PDA

View Full Version : Cell Transplants "Restore Sight"



Race
11-08-2006, 07:03 AM
Cell transplants 'restore sight'

Cell transplants have successfully restored vision to mice which had lost their sight, leading to hopes people could benefit in the same way.
UK scientists treated animals which had eye damage similar to that seen in many human eye diseases.

They were able to help them see again by transplanting immature retinal stem cells into their eyes.

UK experts welcomed the study, published in the magazine Nature, saying it was "stunning" research.

If the results can be translated into a treatment for human eye disease, it could help the millions of people with conditions ranging from age-related macular degeneration to diabetes.

Once the cone and rod photoreceptors in a retina are lost, they cannot be replaced.

While treatments are being developed which might prevent or delay the loss of these cells, scientists are also seeking to help those already affected.

It is thought the retina is one of the best places to try out cell transplant therapy because photoreceptor loss initially leaves the rest of the wiring to the brain intact.

But previous attempts to transplant stem cells, which can turn into any kind of cell in the body, in the hope that they will become photoreceptors have failed because the cells were not developed enough.

Harvest

In this study, funded by the Medical Research Council, scientists from the University College London Institutes of Ophthalmology and Child Health and Moorfields Eye Hospital transplanted cells which were more advanced, and already programmed to develop into photoreceptors.

The team took cells from three to five-day-old mice, a stage when the retina is about to be formed.

They cells were then transplanted into animals which had been genetically designed to have conditions which meant they would gradually lose their sight - either mimicking the human diseases retinitis pigmentosa or age-related macular degeneration.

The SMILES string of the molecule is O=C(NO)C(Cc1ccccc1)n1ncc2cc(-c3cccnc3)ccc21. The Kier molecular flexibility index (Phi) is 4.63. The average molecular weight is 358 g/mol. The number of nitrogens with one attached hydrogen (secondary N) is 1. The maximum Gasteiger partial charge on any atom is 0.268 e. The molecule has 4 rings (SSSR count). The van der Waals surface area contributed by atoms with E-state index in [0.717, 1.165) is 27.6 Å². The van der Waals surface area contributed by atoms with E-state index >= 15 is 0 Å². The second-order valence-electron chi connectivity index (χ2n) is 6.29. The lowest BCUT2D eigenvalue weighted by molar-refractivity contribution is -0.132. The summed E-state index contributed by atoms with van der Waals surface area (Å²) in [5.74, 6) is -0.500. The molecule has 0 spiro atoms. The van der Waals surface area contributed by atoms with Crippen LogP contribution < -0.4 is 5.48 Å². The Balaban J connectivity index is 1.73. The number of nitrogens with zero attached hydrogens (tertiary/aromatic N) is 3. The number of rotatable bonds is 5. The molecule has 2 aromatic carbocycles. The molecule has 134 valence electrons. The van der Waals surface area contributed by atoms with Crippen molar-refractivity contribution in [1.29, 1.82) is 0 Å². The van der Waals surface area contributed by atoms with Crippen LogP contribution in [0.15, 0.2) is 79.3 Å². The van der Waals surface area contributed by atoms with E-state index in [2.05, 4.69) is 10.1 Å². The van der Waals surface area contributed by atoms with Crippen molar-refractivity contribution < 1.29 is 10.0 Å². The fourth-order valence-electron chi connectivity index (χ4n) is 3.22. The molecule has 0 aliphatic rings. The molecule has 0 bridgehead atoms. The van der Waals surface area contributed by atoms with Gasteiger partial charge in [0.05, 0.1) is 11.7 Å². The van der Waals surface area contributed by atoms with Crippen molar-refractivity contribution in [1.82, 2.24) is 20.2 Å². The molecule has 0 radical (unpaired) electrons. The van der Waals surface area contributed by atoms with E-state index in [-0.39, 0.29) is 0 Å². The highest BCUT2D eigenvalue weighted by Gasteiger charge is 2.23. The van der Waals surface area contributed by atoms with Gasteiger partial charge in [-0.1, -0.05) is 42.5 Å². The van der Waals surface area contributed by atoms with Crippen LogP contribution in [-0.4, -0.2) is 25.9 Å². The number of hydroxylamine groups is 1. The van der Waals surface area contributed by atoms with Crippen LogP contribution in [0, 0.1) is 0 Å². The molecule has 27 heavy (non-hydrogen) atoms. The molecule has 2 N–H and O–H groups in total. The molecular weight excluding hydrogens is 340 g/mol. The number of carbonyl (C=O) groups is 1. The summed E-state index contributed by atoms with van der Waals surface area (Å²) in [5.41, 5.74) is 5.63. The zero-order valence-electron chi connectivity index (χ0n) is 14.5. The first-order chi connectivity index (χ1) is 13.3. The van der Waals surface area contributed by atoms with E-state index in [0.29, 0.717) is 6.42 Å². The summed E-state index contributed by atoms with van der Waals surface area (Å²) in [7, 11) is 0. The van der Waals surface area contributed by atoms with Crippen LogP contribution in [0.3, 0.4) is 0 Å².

The transplants were successful;, the photoreceptors implanted and made electrical connections to the animal's existing retinal nerve cells - key to allowing them to see again.

Tests showed that the mice's pupils responded to light and that there was activity in the optical nerve, showing signals were being sent to the brain.
Dr Jane Sowden, one of the study's leaders, said: "Remarkably we found that the mature retina, previously believed to have no capacity for repair is in fact able to support the development of new functional photoreceptors."

'Not false hope'

To get human retinal cells at the same stage of development, however, would involve taking stem cells from a foetus during the second trimester of pregnancy.

But Dr Robert MacLaren, a specialist at Moorfields Eye Hospital who worked on the research, said they did not want to go down that route.

He said the aim now would be to look at adult stem cells to see if they could be genetically altered to behave like the mouse retinal cells.

There are some cells on the margin of adult retinas which have been identified as having stem cell-like properties, which the team say could be suitable.

Dr MacLaren would be some time before patients could benefit from such a treatment, but he said that at least it was now a possibility.

"Everyday, I sit in my clink and have to tell patients that there's nothing I can do.

"I don't want to give patients false hope. But at least now, if I see a young patient, I can say that there might be something within your lifetime."

Dr Stephen Minger, a stem cell expert at King's College London, said: "I think this is important, superb research - it clearly shows that the host environment is important in directing the integration of transplanted cells."